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Can Jews donate organs? Second volume from Orthodox rabbis delves in

Review of Halakhic Realities: Collected Essays on Organ Donation, edited by Zev Farber. Maggid Books / International Rabbinic Fellowship

The State of Israel’s organ donation rate is one of the lowest of any Western country. According to statistics from 2010, the per capita donation rate in Israel was one-third that of the United States, and many European countries far surpass the U.S. rate.

The Israeli rate is so low that Eurotransplant, the European organ exchange program, has told the country that it can participate in their program only if it raises its donation rate. In the meantime, Israel has long waiting lists of people hoping to receive transplanted organs. No one knows for sure, but some suspect that the donation rate of organs among Jews in North America also falls short of the local average.

Why? The standard explanation is the conception, or misconception, that Judaism forbids donating organs.

Many Jews, observant or not, see the burial of the complete human body as a requirement that can never be compromised. When it comes to organized religion, the liberal branches of Judaism strongly support donating organs. Some Orthodox groups, however, have struggled with the issue.

Now the International Rabbinic Fellowship (IRF), a modern (or “open”) Orthodox rabbinic organization, has published its second volume on this subject, titled Halakhic Realities: Collected Essays on Organ Donation. The first, Halakhic Realities: Collected Essays on Brain Death, was reviewed in these pages two years ago. The latest volume was dedicated by Eli and Renée Rubinstein of Toronto.

In the modern literature of Halachah (Jewish law), the most serious concern about transplants is that donors may not be dead when their organs are removed. Thus, removing their organs is actually killing them. Most transplants are effective only if the organ is taken from a body in which the heart and lungs are still functioning. The so-called “harvesting” and transplanting of organs can thus be justified only if we accept that a brain dead, yet breathing body with a beating heart is really dead. Thus, the two volumes published by the IRF overlap: one cannot discuss organ transplants without discussing brain death.


As in the first volume, the vast majority of essays in this book support and encourage transplants, but the editor, Rabbi Zev Farber, has also given a voice to those who have doubts. For example, Professor Nehemia Polen writes: “The seductions of tangible and immediate benefits may blind us to possible hidden costs and long-term consequences of a utilitarian perspective on the body at death, a view that transforms the corpse from dead person into an assemblage of organs to be ‘harvested’.”

These volumes are partly responding to decisions on transplants by the older, modern (or “centrist”) Orthodox rabbinical organization, the Rabbinical Council of America (RCA). In the 1990s, the RCA issued a statement accepting brain death as death, but then in 2010, the organization published a lengthy discussion paper reevaluating the evidence and suggesting strongly that, according to Halachah, brain death is not a sufficient criterion for the harvesting of organs. The clear implication was that an observant Jew should not donate most organs.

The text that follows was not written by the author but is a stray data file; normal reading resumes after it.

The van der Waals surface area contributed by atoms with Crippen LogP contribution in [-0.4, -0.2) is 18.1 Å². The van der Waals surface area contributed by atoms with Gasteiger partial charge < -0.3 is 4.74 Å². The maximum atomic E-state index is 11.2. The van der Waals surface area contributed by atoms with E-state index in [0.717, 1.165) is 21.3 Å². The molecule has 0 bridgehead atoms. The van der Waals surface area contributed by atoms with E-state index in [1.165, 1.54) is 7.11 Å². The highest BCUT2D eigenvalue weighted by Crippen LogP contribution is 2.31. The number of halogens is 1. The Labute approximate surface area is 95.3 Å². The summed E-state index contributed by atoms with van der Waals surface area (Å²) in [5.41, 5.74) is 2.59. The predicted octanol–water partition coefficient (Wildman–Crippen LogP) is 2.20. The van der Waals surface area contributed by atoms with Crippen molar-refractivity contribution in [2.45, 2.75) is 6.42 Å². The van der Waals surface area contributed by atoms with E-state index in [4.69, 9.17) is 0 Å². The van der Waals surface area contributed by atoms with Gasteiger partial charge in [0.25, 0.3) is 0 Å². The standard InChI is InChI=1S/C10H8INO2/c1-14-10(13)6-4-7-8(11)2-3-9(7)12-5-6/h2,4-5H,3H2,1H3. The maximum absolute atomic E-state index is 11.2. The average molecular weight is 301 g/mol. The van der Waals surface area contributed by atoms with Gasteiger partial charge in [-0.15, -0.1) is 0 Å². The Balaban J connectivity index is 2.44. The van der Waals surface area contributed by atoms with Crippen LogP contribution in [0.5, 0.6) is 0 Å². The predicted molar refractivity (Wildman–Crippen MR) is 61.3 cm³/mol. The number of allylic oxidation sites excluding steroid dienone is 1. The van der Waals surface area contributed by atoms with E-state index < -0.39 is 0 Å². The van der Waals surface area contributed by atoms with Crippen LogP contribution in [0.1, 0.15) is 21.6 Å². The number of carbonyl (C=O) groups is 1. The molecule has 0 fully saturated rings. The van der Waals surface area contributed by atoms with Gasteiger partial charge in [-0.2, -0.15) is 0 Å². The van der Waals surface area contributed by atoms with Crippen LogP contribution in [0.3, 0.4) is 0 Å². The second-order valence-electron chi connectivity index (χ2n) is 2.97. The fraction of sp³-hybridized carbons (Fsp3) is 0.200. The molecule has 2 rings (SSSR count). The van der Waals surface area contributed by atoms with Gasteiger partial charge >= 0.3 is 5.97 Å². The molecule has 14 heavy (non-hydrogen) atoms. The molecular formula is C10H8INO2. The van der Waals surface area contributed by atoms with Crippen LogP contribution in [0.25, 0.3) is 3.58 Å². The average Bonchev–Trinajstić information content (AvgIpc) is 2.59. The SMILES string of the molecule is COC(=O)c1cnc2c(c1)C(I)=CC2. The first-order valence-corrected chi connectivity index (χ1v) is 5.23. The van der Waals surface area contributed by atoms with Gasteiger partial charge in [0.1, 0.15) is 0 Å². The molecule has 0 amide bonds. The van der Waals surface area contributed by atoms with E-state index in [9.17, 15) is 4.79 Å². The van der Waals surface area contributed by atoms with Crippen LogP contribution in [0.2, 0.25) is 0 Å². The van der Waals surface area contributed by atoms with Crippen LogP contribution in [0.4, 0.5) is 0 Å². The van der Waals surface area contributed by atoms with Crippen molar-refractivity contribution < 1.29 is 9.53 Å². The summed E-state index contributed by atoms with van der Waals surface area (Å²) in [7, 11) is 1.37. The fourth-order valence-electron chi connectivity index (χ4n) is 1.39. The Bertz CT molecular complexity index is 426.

At the same time that the RCA moved to a more stringent position, the Chief Rabbinate of Israel decided to accept brain death as death. That was surprising, since the Chief Rabbinate is generally seen as being more old fashioned than the RCA. Perhaps the Chief Rabbinate understood the desperate need for organs in Israel and knew that they almost always had to come from Jewish donors. The U.S.-based RCA, on the other hand, knew that in America, the vast majority of organs used for transplants would come from gentiles.

The RCA’s position on transplants has been heavily criticized, as it implies that an observant Jew can be a recipient of organs, but not a donor. A number of essays in the new volume, especially the one by Rabbi Eugene Korn, challenge the morality of being willing to accept an organ harvested from a brain dead patient, while refusing to permit the harvesting of organs from brain dead observant Jews. Other essays, such as Rabbi Shmuly Yanklowitz’s Incentivizing Organ Donations, discuss what society can do to increase the level of willingness to donate organs. (For Rabbi Yanklowitz, this isn’t just talk; he himself donated one of his kidneys to a stranger in need.)

The most moving parts of the book are the testimonials by parents who agreed to the transplanting of their child’s organs: Stephen Flatow, whose daughter, Alisa, died in a terrorist incident in Israel, and Blu Greenberg, whose son, JJ, an accomplished cyclist and athlete, was killed when a car ran a red light and hit his bicycle.

Greenberg describes in poignant detail how she and her husband, Rabbi Yitz (Irving) Greenberg, learned about their son’s accident and how they and other family members decided that donating his organs was the appropriate thing to do. She also describes the touching meeting that she and Rabbi Greenberg had with the family of the patient who had received JJ’s liver, an Arab father of seven from the Shuafat refugee camp. (As Greenberg writes, “Israeli medicine is race-, colour- and religion-blind.”)

“I tell you all this, dear reader, because I want to convey how little time there is to make the decision for organ donation, even less time if you are not present at the scene of accidental death, the context of most transplants,” writes Greenberg. While most of us will never be in such a situation, it behooves us to think about what our position should be. A book like this can help us make a more informed, if still agonizing, decision.